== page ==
The Dissolution of Such Illusions


Our celebration of Easter begins with Ash Wednesday. Ash Wednesday is celebrated by understanding the human predicament. 

Dr. Craig Keen
The Dissolution of Such Illusions

Ash Wednesday is a holiday. Or so the church’s calendar tells us. It is not like other holidays celebrated, say, in America. This one celebrates our flesh, our frailty, our mortality. It is the day we are asked by the church’s calendar to remember that we are going to die. And so, it calls us to repentance, to metanoia, to setting our minds on the gift of God, the grace of God, the coming of God that we cannot compel or hasten, but to which we may open with gratitude. Thus it is a season of fasting, a season in which we practice dying, in which we listen to the word of God . . . that we cannot—but may—call upon God to be merciful.

Perhaps Ash Wednesday, more than any other holiday, shows how very different the task of the church is from the task both of conservative and progressive America. America, too, has holidays. Memorial Day, Independence Day, Thanksgiving, Christmas. America’s holidays are vacation days, days when we vacate work for the sake of leisure and revelry. They are bright and sunny days of play and indulgence. America works for holidays, for weekends, for vacations, and for retirement—for time off. But Ash Wednesday is a somber day, a serious day, a day of the work of remembering our mortality, of the fact that no one gets out of here alive.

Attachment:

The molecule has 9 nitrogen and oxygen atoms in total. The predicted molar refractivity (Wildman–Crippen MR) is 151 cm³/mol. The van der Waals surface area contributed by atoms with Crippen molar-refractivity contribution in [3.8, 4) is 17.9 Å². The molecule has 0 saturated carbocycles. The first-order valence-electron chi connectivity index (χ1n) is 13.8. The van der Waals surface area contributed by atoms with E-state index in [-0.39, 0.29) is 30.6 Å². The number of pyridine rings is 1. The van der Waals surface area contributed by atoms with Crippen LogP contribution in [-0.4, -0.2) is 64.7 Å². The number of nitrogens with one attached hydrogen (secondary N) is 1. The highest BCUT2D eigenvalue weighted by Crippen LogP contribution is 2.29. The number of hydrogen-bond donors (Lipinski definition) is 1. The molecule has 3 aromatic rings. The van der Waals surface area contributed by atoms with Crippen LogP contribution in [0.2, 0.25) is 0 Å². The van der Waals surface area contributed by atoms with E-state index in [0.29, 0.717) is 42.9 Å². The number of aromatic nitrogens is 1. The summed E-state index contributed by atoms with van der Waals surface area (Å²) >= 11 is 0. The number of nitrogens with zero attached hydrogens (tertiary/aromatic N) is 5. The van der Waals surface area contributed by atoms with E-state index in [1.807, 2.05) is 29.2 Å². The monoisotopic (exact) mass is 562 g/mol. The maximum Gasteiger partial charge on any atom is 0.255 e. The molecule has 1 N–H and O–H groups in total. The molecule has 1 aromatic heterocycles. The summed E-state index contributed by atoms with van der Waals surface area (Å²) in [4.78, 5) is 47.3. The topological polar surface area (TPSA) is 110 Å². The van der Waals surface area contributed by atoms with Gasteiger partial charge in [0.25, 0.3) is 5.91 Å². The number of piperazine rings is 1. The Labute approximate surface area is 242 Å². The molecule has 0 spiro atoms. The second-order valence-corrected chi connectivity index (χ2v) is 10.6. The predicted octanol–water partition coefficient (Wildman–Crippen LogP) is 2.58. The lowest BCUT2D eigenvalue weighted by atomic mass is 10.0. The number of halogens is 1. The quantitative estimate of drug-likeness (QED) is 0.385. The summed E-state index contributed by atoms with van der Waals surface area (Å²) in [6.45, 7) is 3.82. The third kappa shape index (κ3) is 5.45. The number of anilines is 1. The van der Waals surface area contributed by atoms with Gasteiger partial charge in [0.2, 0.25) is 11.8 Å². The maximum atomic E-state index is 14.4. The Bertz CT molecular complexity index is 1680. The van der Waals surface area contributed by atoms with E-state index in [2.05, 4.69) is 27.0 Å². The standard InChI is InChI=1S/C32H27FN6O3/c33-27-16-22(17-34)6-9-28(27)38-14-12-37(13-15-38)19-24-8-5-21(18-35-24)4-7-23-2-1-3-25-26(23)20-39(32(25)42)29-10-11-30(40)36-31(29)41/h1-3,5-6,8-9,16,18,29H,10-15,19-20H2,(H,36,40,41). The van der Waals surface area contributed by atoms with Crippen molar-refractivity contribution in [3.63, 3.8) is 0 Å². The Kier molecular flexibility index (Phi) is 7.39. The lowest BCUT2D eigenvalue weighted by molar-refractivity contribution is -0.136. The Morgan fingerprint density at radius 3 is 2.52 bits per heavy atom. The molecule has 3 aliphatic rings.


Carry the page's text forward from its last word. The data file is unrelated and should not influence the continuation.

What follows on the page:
The giddiness of America’s holidays is all about optimism, about “Yes we can!” It is at the same time all about nostalgia, about “MAGA!” It is all about a tomorrow we can from today make brighter and richer—by hard work and perseverance, by strength and good luck, by honing skill and by good genes. “Clear eyes, full hearts, can’t lose!” The somberness of Ash Wednesday is all about the dissolution of such illusions. It is the declaration that we do not have what it takes. It says, “No! We can’t!” It says, “We are broken people.” It says, “There is no way there from here.” It says, “We are going to die.” These are horrifying words to ears formed in America. But to the church, they are words of unsurpassing hope.


Note from Mike.
I invite you to listen to Craig's Ash Wednesday presentation at Living Waters Church in San Diego--   Ash Wednesday Service March 6, 2019 





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